There are few things in this world as devastating to a family as the loss of a child. Having the bonds of life broken through disease or some natural disaster is painful enough, but to realize that your precious child was lost to something as preventable as substance abuse is almost unbearable. One small aspect of this national problem is the abuse of inhalants or “huffing”.
The National Institute on Drug Abuse reports that about 20% of all eighth-graders have reported abusing inhalants, but only 15% of twelfth-graders responded to ever abusing inhalants. So how do you explain the fact that more eighth-graders have abused inhalants than twelfth-graders? It may be that inhalants have a devastating impact on the brain and frequent abusers are more likely to drop out of school than non–abusers. Or the abuser may have succumbed to the lethal properties of the substance being abused. Or the number of users may be growing.
In the Personal Safety section of the December 1996 edition of Professional Safety Henry G. Wickes article entitled “Inhaling Helium: Party Fun or Deadly Menace”, brought to light the hazards associated with inhaling helium for fun. It can also remind us of the cold reality of the hazards created by consumers who misuse products for recreation (Wickes, 1996).
Two common gas products that are easily abused and can cause injuries are Propane and Butane. The age group most at risk is 12-25 year-olds; however, it is reported that six percent of all children in the United States have abused an inhalant by the time they reach the fourth grade, or are about 9 years of age.
Propane and butane both react inside the body the same way when inhaled; they provide the abuser with a “high” by depressing the Central Nervous System. Symptoms include alcohol like effects, slurred speech, lightheadedness, lack of coordination, and possible hallucinations and delusions. This state of euphoria lasts for only a few minutes that leads to the abuser continuing the “high” through prolonged use. This practice can lead to asphyxiation and death.
What makes this even scarier is that the product is often inhaled as a group of 2-3 people sitting around in a circle taking turns inhaling the gas as it is discharged from the container. There are two basic hazards with this practice. First is the damage done to the body due to the propane in the nose, mouth, sinuses, esophagus, and lungs. A warning label is attached to many of chemical containers warning of long term effects. There is a secondary hazard of fire.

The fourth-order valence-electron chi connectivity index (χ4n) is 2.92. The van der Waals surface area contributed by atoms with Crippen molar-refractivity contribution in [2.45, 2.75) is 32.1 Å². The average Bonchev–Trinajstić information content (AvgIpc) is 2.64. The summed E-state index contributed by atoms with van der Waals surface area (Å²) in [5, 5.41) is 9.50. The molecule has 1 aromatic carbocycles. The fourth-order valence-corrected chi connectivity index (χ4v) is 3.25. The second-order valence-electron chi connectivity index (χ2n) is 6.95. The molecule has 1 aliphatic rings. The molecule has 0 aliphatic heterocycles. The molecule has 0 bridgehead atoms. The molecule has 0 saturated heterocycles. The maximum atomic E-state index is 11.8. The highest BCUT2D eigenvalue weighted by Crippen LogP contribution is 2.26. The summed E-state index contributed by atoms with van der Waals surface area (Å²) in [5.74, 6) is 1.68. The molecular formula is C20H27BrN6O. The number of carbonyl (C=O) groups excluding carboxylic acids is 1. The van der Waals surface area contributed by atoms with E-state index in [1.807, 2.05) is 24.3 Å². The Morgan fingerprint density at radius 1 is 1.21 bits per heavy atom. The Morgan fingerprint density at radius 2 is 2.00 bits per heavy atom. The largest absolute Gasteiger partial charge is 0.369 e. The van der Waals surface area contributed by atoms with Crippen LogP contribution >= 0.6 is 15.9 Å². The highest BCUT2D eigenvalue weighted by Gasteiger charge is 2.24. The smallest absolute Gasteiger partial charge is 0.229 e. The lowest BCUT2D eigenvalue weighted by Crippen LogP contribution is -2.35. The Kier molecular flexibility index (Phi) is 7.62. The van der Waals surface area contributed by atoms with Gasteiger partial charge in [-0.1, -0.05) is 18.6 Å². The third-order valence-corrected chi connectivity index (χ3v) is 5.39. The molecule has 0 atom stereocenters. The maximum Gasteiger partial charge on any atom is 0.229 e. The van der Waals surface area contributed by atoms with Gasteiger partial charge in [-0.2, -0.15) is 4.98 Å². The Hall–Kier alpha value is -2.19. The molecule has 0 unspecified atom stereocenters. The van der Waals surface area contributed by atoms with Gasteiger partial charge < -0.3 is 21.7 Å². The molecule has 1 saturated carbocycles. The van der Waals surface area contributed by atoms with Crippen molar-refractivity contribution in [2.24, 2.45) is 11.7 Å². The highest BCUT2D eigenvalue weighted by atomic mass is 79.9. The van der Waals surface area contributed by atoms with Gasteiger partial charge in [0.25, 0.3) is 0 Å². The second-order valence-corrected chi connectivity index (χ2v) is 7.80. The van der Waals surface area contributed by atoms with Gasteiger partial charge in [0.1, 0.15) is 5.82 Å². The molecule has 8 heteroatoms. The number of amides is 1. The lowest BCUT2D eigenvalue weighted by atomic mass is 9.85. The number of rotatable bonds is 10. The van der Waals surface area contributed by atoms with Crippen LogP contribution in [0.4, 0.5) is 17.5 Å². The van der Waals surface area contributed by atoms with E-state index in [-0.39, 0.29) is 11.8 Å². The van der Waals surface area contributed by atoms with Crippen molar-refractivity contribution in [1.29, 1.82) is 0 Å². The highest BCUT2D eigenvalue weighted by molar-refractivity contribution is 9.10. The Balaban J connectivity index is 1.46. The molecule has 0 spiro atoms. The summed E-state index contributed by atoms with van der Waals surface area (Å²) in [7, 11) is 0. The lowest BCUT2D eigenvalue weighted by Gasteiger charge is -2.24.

As the abusers are discharging the gas into the air not all the gas can be inhaled. Some escapes into the environment. In addition, the air that is exhaled contains gas causing more gas to reenter the environment. This environment may be that of a room, an auto, or a hideaway the abuser is using. The gas can create an explosive hazard in and near the area where the act is being performed. A spark created by an electrical outlet, appliance, or perhaps a cigarette may ignite this gas causing a local explosion.
This explosion will be limited in scope to the amount of gas discharged into the atmosphere of the surrounding area. The explosion may even include a flash fire that is extinguished when the gas product is consumed; however, burns would certainly occur to the face, neck, and hands, and most likely catch the clothing on fire. The type and flammability of clothing would be a factor in the severity of burns a person would suffer. Synthetic material may burn deeper into the skin causing even more severe injuries.
Even though the explosion or local flash fire is short in duration the clothing, hair, skin, furniture, curtains, etc. can catch fire and burn on their own. These secondary fires must be extinguished, but most abusers won’t think about having a fire extinguisher on hand before they start “huffing”. In serious cases the fire burns the interior of the nose, sinuses, mouth, esophagus, and lungs depending on where the gas is in the respiratory system at the time the ignition source reaches the gas.
Why would a person take such a risk for a little enjoyment or “high”? This is a question that has plagued mankind for some time. Could it be that the abuser does not understand the dangers involved with this product? Perhaps this is one causal factor.
Campaign’s already exists that provide facts, hazards, and possible end results for abusers, and literature is already available from youth centers, doctors, school counselors, and from school drug prevention programs. This is a case where we must care enough to get the facts ourselves and publicize the hazards so that potential abusers will know the end result of misusing this type of product. Parents of pre-teens through young adults should be especially educated so they may be alert for the signs of abuse and aware of the gas products around the home. Employers should not become complacent about watching for behavior and performance changes from their employees. The costs associated with allowing abuse to occur on the job are potentially staggering. Don’t let the tragedy strike you, be aware and prepared.
– Wickes, Henry G, “Inhaling Helium: Party Fun or Deadly Menace”, Personal Safety Section, Professional Safety, American Society of Safety Engineers, December 1996.